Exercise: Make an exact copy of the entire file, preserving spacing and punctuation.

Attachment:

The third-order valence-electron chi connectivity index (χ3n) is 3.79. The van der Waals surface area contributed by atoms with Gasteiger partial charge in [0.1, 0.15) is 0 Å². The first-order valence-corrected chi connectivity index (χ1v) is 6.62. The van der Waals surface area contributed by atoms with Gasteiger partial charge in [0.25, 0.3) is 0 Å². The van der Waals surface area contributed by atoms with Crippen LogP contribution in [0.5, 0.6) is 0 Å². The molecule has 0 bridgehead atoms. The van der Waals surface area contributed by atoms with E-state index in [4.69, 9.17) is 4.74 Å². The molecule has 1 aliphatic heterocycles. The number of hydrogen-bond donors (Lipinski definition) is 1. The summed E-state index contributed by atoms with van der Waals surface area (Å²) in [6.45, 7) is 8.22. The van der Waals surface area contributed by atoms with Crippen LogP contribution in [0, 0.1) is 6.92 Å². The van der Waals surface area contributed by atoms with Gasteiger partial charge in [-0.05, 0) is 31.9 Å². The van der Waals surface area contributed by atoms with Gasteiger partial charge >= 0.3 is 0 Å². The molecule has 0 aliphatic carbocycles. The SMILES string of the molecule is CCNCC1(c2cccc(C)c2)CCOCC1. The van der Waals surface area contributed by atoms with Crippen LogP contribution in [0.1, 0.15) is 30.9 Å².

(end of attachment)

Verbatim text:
The third-order valence-electron chi connectivity index (χ3n) is 3.79. The van der Waals surface area contributed by atoms with Gasteiger partial charge in [0.1, 0.15) is 0 Å². The first-order valence-corrected chi connectivity index (χ1v) is 6.62. The van der Waals surface area contributed by atoms with Gasteiger partial charge in [0.25, 0.3) is 0 Å². The van der Waals surface area contributed by atoms with Crippen LogP contribution in [0.5, 0.6) is 0 Å². The molecule has 0 bridgehead atoms. The van der Waals surface area contributed by atoms with E-state index in [4.69, 9.17) is 4.74 Å². The molecule has 1 aliphatic heterocycles. The number of hydrogen-bond donors (Lipinski definition) is 1. The summed E-state index contributed by atoms with van der Waals surface area (Å²) in [6.45, 7) is 8.22. The van der Waals surface area contributed by atoms with Crippen LogP contribution in [0, 0.1) is 6.92 Å². The van der Waals surface area contributed by atoms with Gasteiger partial charge in [-0.05, 0) is 31.9 Å². The van der Waals surface area contributed by atoms with Gasteiger partial charge >= 0.3 is 0 Å². The molecule has 0 aliphatic carbocycles. The SMILES string of the molecule is CCNCC1(c2cccc(C)c2)CCOCC1. The van der Waals surface area contributed by atoms with Crippen LogP contribution in [0.1, 0.15) is 30.9 Å².